Why UConn should probably drop to FCS

SB Nation

UConn was bad at football in 2018. The Huskies had one of the worst defenses in major college football history and finished 130th out of 130 FBS teams in S&P+. But a new report paints an even grimmer picture about the broader athletic department.

The university’s 2018 report to the NCAA on its financial situation is full of bad news. The athletic department brought in $40.4 million in revenue, but incurred a whopping $80.9 million in expenses. It needed more than $30 million in “additional institutional support” and more than $8.5 million in student fees. That’s all per the Hartford Courant.

The math in these reports can be a little fuzzy, but the fundamentals here are hard to ignore. UConn’s athletic department doesn’t sell enough tickets or make enough from TV, conference distributions, licenses, and so forth to come close to sustaining its costs.

It’s tough to see how UConn’s finances get fixed in the near future. It’s also hard to see how the football team contends.

The Huskies’ AAC is approaching a new TV deal that should bring more money every year. But optimistically, that’s an increase of $4-6 million per year, and it might come with giving up any chance to join a power conference in the near future.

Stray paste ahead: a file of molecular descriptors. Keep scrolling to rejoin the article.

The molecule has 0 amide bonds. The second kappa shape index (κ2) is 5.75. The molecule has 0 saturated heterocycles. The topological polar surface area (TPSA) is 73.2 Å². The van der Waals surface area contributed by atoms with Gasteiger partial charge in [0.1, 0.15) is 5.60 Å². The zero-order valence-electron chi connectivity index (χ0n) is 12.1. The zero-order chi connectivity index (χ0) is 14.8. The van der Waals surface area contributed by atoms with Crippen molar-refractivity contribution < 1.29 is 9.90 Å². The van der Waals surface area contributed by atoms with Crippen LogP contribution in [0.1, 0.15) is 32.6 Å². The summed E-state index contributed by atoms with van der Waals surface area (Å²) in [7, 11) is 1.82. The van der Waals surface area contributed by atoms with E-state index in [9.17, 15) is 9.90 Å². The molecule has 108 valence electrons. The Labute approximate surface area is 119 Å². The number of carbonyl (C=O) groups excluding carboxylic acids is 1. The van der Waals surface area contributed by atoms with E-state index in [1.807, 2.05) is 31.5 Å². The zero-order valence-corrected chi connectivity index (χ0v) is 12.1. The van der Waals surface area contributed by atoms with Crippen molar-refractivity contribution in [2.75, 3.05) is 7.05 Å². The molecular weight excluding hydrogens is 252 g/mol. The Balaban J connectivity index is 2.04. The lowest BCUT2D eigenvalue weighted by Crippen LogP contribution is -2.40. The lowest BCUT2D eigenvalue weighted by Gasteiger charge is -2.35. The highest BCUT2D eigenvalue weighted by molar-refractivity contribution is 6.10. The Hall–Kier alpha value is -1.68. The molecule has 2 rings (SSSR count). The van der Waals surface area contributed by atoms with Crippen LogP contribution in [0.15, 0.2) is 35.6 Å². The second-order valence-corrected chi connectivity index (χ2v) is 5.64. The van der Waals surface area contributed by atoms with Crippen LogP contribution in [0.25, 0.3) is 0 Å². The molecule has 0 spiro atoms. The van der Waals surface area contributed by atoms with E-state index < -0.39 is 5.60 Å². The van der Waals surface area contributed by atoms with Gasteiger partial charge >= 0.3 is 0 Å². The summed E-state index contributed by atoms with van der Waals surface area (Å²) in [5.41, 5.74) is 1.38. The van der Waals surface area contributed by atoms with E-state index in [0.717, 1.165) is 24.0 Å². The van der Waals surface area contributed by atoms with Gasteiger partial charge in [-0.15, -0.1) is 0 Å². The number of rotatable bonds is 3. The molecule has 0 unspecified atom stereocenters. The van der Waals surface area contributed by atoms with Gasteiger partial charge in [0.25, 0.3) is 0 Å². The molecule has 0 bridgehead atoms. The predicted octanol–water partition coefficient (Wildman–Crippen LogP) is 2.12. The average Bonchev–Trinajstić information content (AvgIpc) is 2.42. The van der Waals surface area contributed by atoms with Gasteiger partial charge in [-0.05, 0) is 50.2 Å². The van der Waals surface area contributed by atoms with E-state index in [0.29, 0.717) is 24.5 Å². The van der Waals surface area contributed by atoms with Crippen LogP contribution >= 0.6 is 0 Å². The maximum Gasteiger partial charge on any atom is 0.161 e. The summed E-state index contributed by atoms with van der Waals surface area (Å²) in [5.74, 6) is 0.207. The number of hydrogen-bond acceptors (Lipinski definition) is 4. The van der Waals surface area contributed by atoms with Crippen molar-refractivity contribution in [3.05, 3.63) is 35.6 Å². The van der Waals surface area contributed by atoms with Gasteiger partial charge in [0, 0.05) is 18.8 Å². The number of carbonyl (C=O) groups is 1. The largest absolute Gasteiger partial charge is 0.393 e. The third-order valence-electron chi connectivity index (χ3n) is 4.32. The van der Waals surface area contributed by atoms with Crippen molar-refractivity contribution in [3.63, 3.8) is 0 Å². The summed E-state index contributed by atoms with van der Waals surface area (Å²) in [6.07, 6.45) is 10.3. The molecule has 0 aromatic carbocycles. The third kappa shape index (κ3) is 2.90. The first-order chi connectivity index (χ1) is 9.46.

The football team is still playing home games 22 miles from campus. While the Huskies have literally nowhere to go but up, they’re years away from contention. Their ceiling might be low, too. UConn’s only major bowl appearance since 2000 was a fluky Fiesta Bowl appearance as a four-loss team after 2010, due to the Big East’s BCS auto-bid. That team lost by four touchdowns to Oklahoma and lost money making the trip.

The program’s never won double-digit games or finished in the AP Top 25. Heck, since 2000, UConn’s cracked the top 60 in S&P+ three times and never finished higher than 36th. Its average finish has been 85th, and it’s been 112th since the move to the AAC.

In the AAC, UConn’s recruiting has tanked so badly that Harvard has a better 2019 class. In a region with few three-stars, let alone blue-chips, how much better is UConn going to get? Is it worth this much debt if a good season means, oh, 7-5 and a trip to the Birmingham Bowl?

Even UConn recognizes it can’t continue like this.

The football team itself lost $8.7 million in 2018, thanks in part to a a $1.1 million decline in ticket revenue. Money is so tight that Randy Edsall paid out of his own pocket to give his offensive coordinator a raise. Men’s and women’s basketball, the school’s flagship programs, also lost millions apiece.

#college, #football

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